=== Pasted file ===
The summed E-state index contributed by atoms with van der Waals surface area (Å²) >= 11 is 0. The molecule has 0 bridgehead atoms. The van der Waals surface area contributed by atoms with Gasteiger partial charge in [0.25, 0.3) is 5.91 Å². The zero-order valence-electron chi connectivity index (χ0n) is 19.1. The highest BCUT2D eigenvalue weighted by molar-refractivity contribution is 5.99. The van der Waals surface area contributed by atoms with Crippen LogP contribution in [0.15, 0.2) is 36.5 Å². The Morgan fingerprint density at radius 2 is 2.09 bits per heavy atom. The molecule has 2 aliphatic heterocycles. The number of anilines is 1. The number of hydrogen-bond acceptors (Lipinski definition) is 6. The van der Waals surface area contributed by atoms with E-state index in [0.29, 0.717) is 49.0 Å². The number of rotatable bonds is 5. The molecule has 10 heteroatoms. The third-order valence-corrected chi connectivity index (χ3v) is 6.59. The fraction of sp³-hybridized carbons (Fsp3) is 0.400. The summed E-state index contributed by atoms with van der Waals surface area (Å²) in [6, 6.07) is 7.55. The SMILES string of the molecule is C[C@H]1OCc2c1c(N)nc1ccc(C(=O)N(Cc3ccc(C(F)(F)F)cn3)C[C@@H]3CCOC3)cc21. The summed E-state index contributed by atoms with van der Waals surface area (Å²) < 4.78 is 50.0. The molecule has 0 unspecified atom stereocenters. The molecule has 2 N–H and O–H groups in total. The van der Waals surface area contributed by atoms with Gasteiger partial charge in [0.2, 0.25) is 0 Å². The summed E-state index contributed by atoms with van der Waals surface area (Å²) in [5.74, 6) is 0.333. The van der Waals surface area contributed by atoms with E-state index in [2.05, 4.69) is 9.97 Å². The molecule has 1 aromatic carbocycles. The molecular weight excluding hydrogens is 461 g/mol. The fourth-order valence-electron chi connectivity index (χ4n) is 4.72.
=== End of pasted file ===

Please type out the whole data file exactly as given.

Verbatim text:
The summed E-state index contributed by atoms with van der Waals surface area (Å²) >= 11 is 0. The molecule has 0 bridgehead atoms. The van der Waals surface area contributed by atoms with Gasteiger partial charge in [0.25, 0.3) is 5.91 Å². The zero-order valence-electron chi connectivity index (χ0n) is 19.1. The highest BCUT2D eigenvalue weighted by molar-refractivity contribution is 5.99. The van der Waals surface area contributed by atoms with Crippen LogP contribution in [0.15, 0.2) is 36.5 Å². The Morgan fingerprint density at radius 2 is 2.09 bits per heavy atom. The molecule has 2 aliphatic heterocycles. The number of anilines is 1. The number of hydrogen-bond acceptors (Lipinski definition) is 6. The van der Waals surface area contributed by atoms with E-state index in [0.29, 0.717) is 49.0 Å². The number of rotatable bonds is 5. The molecule has 10 heteroatoms. The third-order valence-corrected chi connectivity index (χ3v) is 6.59. The fraction of sp³-hybridized carbons (Fsp3) is 0.400. The summed E-state index contributed by atoms with van der Waals surface area (Å²) in [6, 6.07) is 7.55. The SMILES string of the molecule is C[C@H]1OCc2c1c(N)nc1ccc(C(=O)N(Cc3ccc(C(F)(F)F)cn3)C[C@@H]3CCOC3)cc21. The summed E-state index contributed by atoms with van der Waals surface area (Å²) < 4.78 is 50.0. The molecule has 0 unspecified atom stereocenters. The molecule has 2 N–H and O–H groups in total. The van der Waals surface area contributed by atoms with Gasteiger partial charge in [0.2, 0.25) is 0 Å². The summed E-state index contributed by atoms with van der Waals surface area (Å²) in [5.74, 6) is 0.333. The van der Waals surface area contributed by atoms with E-state index in [2.05, 4.69) is 9.97 Å². The molecule has 1 aromatic carbocycles. The molecular weight excluding hydrogens is 461 g/mol. The fourth-order valence-electron chi connectivity index (χ4n) is 4.72.